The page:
The Central Election Commission (CEC) of the unrecognized Abkhazian Republic yielded to the opposition presidential candidate Sergey Bagapsh’s request and approved a re-vote in the Gali district, scheduled for October 17, after the CEC rendered election results in all three precincts in the Gali district invalid.
The Central Election Commission (CEC) of the unrecognized Abkhaz Republic announced late on October 5 that it has counted the votes cast in all election districts except Gali. According to this data, the opposition candidate Sergey Bagapsh garnered 45.7% of the votes while Raul Khajimba, whose candidacy is backed by both outgoing Abkhaz leader Vladislav Ardzinba and the Kremlin, received only 38.4%, RIA Novosti news agency and the Russian daily Kommersant reported.
According to the Abkhaz election code, the presidential candidate should garner more than 50% of the votes to gain a victory in the first round of voting. The results of the vote in the predominantly Georgian district of Gali became of crucial importance. Bagapsh, who has a Georgian wife, was expected to garner a majority of the votes in this district and in turn enable him to take over the breakaway regions presidency.
But Bagapsh’s main opponent, the pro-government presidential candidate Raul Khajimba, claimed that the elections in Gali were marred by widespread violations and hence demanded an annulment of the election results and the holding of a re-vote throughout the entire breakaway region.
Raul Khajimba alleges that many votes cast on October 3 were by Gali residents who are ineligible to vote. He presented voting records which were filled out and signed in Georgian, and identifications verified through Georgian passports as evidence of violations. Khajimba argued that only Abkhaz and Russian are official languages in Abkhazia and Georgian IDs should not be recognized as legal documents for voting in Abkhazia.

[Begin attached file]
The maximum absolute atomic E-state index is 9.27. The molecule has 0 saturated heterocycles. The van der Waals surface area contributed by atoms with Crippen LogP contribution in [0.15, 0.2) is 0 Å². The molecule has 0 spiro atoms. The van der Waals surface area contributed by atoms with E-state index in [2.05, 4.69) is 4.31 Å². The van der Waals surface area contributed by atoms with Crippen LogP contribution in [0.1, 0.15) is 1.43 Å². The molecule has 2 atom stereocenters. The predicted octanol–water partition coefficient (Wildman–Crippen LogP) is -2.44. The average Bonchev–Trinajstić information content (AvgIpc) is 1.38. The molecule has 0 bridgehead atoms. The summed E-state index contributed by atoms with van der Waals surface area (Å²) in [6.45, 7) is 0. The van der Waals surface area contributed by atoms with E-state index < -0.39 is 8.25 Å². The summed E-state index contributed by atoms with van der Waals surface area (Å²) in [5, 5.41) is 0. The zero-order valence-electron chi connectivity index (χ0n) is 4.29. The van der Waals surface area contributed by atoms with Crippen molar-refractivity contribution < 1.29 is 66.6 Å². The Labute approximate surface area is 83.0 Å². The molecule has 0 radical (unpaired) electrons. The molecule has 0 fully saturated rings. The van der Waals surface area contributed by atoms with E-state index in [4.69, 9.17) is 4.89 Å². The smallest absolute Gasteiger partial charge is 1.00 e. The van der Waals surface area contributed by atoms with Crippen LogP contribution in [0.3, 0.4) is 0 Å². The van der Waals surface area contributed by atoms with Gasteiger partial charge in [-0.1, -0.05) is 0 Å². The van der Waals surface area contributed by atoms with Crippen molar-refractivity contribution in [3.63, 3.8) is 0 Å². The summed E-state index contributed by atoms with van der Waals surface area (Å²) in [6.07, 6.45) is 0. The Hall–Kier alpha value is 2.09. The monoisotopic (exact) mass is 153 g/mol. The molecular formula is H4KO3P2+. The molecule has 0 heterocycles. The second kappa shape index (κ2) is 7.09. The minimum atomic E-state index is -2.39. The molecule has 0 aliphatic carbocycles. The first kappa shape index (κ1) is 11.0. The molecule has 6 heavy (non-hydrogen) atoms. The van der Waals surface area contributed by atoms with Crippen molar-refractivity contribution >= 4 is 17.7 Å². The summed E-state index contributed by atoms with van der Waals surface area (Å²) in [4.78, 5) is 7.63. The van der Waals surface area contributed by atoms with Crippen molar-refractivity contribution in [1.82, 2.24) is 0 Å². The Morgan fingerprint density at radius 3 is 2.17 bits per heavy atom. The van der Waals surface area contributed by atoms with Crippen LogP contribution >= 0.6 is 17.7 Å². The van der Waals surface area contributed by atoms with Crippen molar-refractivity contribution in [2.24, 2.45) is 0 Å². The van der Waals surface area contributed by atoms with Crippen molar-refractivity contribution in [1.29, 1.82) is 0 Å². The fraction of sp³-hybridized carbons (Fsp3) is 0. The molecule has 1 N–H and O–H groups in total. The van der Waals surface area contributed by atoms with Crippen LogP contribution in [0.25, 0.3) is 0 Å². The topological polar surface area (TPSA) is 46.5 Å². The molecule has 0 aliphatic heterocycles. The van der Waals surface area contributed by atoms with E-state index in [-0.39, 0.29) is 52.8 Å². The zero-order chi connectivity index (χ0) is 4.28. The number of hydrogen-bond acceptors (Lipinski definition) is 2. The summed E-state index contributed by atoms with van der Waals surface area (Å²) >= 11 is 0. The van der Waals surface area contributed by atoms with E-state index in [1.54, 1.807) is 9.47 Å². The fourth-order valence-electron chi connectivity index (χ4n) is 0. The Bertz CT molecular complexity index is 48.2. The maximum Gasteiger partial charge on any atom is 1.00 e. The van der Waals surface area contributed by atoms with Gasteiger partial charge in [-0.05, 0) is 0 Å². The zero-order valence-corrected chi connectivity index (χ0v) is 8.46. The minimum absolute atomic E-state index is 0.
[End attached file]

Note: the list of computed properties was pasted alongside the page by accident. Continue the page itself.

Bagapsh argued that there were no violations in Gali, but as a compromise offered to run a re-vote in the Gali District alone. Prior to this compromise both Khajimba and Bagapsh met with outgoing Abkhaz leader Vladislav Ardzinba in an attempt to defuse tensions and solve the crisis.
The Gali district is the westernmost part of unrecognized Abkhaz republic, populated mainly by ethnic Georgians who spontaneously returned to Abkhazia in the years following the conflict in 1992-93. Only about one-fourth of the returnees are allowed to vote in the Abkhaz elections. Georgian officials are worried that the decisive role this district is about to play in the Abkhazia presidential elections may trigger further intimidation of, and possibly violence against, ethnic Georgians in the area.